The case for Crennel has never been an easy one to make. At most, his supporters will point to his honesty and integrity. Good traits, certainly, and something that are 1 and 1A on the list of key traits for any leader. But it takes far more. What else is there? The only other trait that even Phil Savage has been able to identify is that Crennel brings stability. To this day, I still don’t know what that means. Any head coach brings stability until he’s been let go, so it’s not so much a trait as it is a state of being.

Taking Savage at his word that stability is a trait, like the other positives with regard to Crennel they haven’t translated to sustainable on-field success. Crennel has never been able to transfer the respect he commands into performance on the field. Because of his background he’s much too deferential to assistants who don’t deserve the leeway they’ve been given. He has no idea how to pull out the best from a player, how to take someone with modest talent and turn him into a force and how to take someone with real talent and get him to consistently perform at the highest level.

Perhaps the reason Savage can’t see Crennel’s shortcomings stems from an inability by Savage to understand what traits really make a great head coach. Savage’s own strengths run toward the player evaluation side. As the last few weeks have demonstrated, he’s an extremely poor manager himself who likes to think otherwise. In that context, it doesn’t surprise that he has little idea what makes a great head coach.

It doesn’t have to be that hard. All Savage really needs to do is compile a list of the traits of some of the great NFL coaches, past and present. He’ll see some common threads. Passion. Preparation. Attention to detail. The ability to make tough decisions as soon as they need to be made. The ability to see two moves ahead instead of just reacting to what’s taking place at the moment. An ability to find the pressure points of each individual player and to push them when they need to be pushed and to also take your finger off the button at the right time. Should I go on?

If you’re thinking, like me, that most of that defines Bill Cowher, the former Pittsburgh Steelers head coach, it’s not by accident. Cowher would be the overwhelming choice of a fan base transitioning from disgruntled to indifferent so it’s worth asking whether Cowher should have a future in Cleveland.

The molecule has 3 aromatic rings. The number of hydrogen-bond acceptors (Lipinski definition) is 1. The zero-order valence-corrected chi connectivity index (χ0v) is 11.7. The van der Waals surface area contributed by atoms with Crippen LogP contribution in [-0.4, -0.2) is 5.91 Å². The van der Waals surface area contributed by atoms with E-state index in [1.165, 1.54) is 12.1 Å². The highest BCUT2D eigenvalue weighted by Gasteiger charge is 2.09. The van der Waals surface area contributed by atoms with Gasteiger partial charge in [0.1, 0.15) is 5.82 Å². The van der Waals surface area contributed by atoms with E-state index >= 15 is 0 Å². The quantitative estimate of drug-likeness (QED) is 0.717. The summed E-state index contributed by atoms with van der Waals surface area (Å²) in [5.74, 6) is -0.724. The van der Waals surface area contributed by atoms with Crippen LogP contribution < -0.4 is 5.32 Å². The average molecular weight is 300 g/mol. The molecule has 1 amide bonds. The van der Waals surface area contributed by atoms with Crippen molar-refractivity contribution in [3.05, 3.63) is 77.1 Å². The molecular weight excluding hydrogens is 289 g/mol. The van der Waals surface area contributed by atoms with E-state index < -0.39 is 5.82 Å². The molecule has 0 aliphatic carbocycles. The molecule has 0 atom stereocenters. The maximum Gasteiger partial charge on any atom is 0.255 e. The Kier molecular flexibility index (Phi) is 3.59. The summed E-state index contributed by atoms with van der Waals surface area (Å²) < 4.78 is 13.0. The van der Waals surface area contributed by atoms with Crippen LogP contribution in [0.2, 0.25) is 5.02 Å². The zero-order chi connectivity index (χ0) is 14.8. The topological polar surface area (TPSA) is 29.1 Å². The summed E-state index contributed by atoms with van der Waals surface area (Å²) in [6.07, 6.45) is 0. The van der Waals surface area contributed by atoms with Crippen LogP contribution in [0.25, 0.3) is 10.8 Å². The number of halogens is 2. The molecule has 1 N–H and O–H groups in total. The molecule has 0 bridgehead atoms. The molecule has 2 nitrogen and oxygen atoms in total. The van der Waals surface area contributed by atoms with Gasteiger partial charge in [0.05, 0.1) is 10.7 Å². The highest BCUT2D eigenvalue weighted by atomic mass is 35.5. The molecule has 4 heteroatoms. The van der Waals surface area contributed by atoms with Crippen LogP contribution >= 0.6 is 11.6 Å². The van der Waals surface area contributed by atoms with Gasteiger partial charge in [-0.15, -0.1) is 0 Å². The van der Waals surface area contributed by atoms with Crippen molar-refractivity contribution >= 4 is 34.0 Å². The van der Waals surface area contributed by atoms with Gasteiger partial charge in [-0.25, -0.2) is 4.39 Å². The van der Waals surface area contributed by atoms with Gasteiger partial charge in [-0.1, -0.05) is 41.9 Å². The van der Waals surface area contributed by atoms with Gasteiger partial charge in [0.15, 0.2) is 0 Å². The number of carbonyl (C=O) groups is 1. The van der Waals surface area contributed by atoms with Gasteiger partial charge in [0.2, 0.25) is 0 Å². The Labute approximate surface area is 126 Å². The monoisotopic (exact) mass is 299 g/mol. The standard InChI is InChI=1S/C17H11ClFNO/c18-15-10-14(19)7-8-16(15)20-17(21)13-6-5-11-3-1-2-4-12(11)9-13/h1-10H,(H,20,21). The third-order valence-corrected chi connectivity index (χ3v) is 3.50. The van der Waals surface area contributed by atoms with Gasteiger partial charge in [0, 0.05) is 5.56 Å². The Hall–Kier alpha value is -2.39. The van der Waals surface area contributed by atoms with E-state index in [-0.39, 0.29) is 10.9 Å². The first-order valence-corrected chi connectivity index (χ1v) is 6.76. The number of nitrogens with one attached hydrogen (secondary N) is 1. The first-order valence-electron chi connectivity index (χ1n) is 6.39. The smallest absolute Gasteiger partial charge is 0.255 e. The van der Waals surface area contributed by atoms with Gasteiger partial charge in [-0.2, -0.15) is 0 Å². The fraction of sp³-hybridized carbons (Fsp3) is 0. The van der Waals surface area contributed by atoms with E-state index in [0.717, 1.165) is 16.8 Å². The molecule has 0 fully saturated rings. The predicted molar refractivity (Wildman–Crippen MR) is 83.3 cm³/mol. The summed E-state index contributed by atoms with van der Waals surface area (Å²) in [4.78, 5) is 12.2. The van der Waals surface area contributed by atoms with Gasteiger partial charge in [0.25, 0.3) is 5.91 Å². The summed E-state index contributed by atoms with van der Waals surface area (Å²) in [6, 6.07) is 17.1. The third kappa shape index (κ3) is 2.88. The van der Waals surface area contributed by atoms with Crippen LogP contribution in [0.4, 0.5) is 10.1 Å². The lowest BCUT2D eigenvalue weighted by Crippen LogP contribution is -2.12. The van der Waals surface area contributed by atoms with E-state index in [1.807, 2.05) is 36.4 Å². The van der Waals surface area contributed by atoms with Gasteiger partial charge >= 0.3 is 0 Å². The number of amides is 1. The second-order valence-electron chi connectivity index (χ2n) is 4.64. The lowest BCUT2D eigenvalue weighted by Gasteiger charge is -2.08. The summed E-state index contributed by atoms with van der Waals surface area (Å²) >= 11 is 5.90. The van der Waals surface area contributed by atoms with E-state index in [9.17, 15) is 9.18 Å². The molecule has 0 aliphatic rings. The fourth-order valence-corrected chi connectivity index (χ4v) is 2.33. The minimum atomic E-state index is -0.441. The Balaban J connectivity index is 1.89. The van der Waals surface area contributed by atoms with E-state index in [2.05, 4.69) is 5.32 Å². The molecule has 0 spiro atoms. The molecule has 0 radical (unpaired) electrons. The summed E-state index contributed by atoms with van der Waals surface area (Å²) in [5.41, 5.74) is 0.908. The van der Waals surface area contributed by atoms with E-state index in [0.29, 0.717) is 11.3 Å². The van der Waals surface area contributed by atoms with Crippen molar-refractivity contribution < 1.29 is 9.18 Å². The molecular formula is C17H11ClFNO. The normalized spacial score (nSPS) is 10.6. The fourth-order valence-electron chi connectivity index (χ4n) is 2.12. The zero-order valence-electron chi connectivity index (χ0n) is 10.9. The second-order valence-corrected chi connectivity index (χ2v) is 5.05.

That’s a no-brainer, except where Savage is concerned. Simply put, Cowher has been far too successful and is far too strong of a personality for a guy like Savage to handle. Savage likes his coaches compliant. Take the players I give you and figure out how to win with them. The next time I ask your opinion about a player will be the first time.

Cowher would have none of that. His long and successful run and the easy life of retirement put him in the enviable position of being able to pick and choose his spots. Ask yourself this: if you were Cowher would you work for Savage? Frankly, the only way Cowher lands is Cleveland is with many, many millions of owner Randy Lerner’s money and the freedom to assert his authority beyond just what happens each Sunday. That isn’t going to happen with Savage here. Savage’s contract wouldn’t allow it and Savage’s ego couldn’t handle it.

Assuming that Lerner takes his usual laissez-faire approach to the Browns this off-season, Savage probably sticks around. If that’s the case, Crennel may go but in his place will be essentially another Crennel, either a lifelong assistant just happy to have the chance or a college head coach with mostly modest success. If you’re thinking that Iowa’s Kirk Ferentz fits that description, it’s not by accident.

Looking back at Thursday’s game, it wasn’t just that the Browns’ defense was overmatched. They lacked any semblance of professionalism. It reflected poorly on Crennel in the first instance and Savage ultimately. It’s probably why Savage, assuming he stays, will be forced to part with Crennel. A coach like Ferentz would bring a different vibe, but that’s about it. Given as much latitude as any head coach in the college ranks, Ferentz hasn’t ever been able to find anything more than intermittent success. In other words, he’ll be the perfect hire for Savage.